World Wide Web
For Connecting Everyone and Everything (Most Influential Projects: #1)
PHOTO BY ISSOUF SANOGO/AFP/GETTY IMAGES
“Vague but exciting …”
Three words neatly written on the upper right-hand corner of a page. The document was a 1989 project proposal for an information management system by a 33-year-old British computer scientist named Tim Berners-Lee. There were boxes and arrows, and dotted lines running between them. The idea was indeed “vague but exciting …” as Berners-Lee's boss at CERN research lab in Europe noted. And it would eventually lead to the creation of the World Wide Web—a project that changed life as we knew it.
And that's no hyperbole.
The project single-handedly revolutionized how we live, work, think and play. It democratized information (for better or worse). It unleashed unprecedented economic opportunities and reshaped entire business sectors. It rewired our brains—altering memory, attention spans and sleep cycles. It formed real global communities. Oh, and don't forget pop culture. It took entertainment to a whole new level, bringing on a 24/7 wave of quasicelebrities, a new internet lexicon and a whole lot of cat videos.
The Twinkle Effect
Berners-Lee believed he could create a new way to share information. The internet already existed, but it was an arcane and forbidding place for everyday people. By merging the idea of hypertext with other protocols and systems that underpinned the early internet, Berners-Lee and his team developed a decentralized system to link independent web pages. In the end, it would enable even the uninitiated to plug in and connect.
After two years of intense development, Berners-Lee unfurled a virtual library of web pages and the first website, as well as the programming roadmaps for HTML, HTTP and URLs. In 1993, he and his team made the World Wide Web public, and other programmers and developers began the monumental buildout. Still, Berners-Lee needed to nurture collaboration for the nascent project to take off.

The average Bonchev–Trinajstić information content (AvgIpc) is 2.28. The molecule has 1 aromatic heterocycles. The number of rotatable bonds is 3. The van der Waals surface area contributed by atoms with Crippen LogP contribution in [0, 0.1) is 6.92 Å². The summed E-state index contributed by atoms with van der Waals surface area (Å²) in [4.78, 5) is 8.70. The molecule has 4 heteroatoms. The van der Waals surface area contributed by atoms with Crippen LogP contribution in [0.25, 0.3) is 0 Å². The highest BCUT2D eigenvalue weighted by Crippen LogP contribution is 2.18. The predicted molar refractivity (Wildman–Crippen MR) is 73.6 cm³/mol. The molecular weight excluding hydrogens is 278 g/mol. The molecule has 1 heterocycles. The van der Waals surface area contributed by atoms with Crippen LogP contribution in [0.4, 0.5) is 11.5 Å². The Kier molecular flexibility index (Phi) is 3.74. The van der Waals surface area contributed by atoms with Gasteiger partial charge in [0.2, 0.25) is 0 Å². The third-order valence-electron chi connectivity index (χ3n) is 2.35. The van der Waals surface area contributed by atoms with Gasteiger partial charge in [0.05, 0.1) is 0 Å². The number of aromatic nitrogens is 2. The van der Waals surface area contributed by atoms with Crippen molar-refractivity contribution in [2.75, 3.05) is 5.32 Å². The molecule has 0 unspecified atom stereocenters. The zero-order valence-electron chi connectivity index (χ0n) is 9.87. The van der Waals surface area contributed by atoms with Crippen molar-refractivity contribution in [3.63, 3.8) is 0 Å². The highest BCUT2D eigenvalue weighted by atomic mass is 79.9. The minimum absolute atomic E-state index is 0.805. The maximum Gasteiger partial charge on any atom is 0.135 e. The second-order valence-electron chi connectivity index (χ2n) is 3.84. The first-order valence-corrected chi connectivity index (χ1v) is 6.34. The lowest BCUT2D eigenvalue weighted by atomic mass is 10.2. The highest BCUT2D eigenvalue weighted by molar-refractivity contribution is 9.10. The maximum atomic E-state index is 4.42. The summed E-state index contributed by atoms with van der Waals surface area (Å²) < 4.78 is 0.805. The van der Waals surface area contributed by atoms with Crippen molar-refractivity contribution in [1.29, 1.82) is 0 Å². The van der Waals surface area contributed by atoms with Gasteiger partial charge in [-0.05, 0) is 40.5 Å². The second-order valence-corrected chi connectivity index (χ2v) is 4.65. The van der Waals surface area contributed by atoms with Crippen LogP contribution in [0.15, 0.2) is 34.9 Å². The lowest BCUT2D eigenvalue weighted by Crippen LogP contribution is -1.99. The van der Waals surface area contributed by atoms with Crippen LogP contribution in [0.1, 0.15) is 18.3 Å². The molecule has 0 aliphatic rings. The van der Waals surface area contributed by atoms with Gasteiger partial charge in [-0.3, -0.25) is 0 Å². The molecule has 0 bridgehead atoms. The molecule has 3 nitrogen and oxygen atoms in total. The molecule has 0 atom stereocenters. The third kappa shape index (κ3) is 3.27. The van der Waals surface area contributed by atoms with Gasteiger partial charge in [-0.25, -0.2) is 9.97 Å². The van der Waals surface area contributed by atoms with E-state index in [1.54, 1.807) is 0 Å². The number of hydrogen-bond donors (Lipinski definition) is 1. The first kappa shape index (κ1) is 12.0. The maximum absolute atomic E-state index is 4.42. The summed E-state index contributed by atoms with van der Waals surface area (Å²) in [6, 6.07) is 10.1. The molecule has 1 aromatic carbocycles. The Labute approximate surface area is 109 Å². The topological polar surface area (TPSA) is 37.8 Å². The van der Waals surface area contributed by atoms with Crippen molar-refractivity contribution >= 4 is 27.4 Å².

“How do you take the creative energy between these different companies trying to produce the best browser and get them to produce the best HTML so there is just one web, just one HTTP,” he said in a 2017 keynote address at PMI® Global Conference.
While his boss may have thought the plan was vague, he had the good sense to get out of Berners-Lee's way (not bad advice for other project sponsors). “When you see a twinkle in somebody's eyes,” Berners-Lee said, “that's when it's time to give them some space.”
Number of internet users as of January 2019
Average number of new internet users per day
Sources: We Are Social, Hootsuite
World Wide Wonder
Not even Tim Berners-Lee could have anticipated all of the amazing, alarming, absurd things the World Wide Web brought to life. A sampling:
ILLUSTRATION BY ANDY POTTS
Take your pick: Japan's scene-stealing Maru, the aptly named Grumpy Cat, the acrobatic shelter stray, the 8-bit Pop Tart-clad Nyan Cat. They all proved to be internet catnip, racking up likes and shares.
It was only a matter of time before some people started using the web for nefarious purposes. Cybersecurity is now the ultimate 21st-century tech risk, with organizations planning to spend more than US$170 billion by 2022 to stop internet thieves, per Gartner.
With more than 3.4 billion YouTube views, Psy's 2012 music video became the first to surpass 1 billion views. Even with lyrics in Korean, people around the world were soon singing along—and mimicking the dance moves. Hey!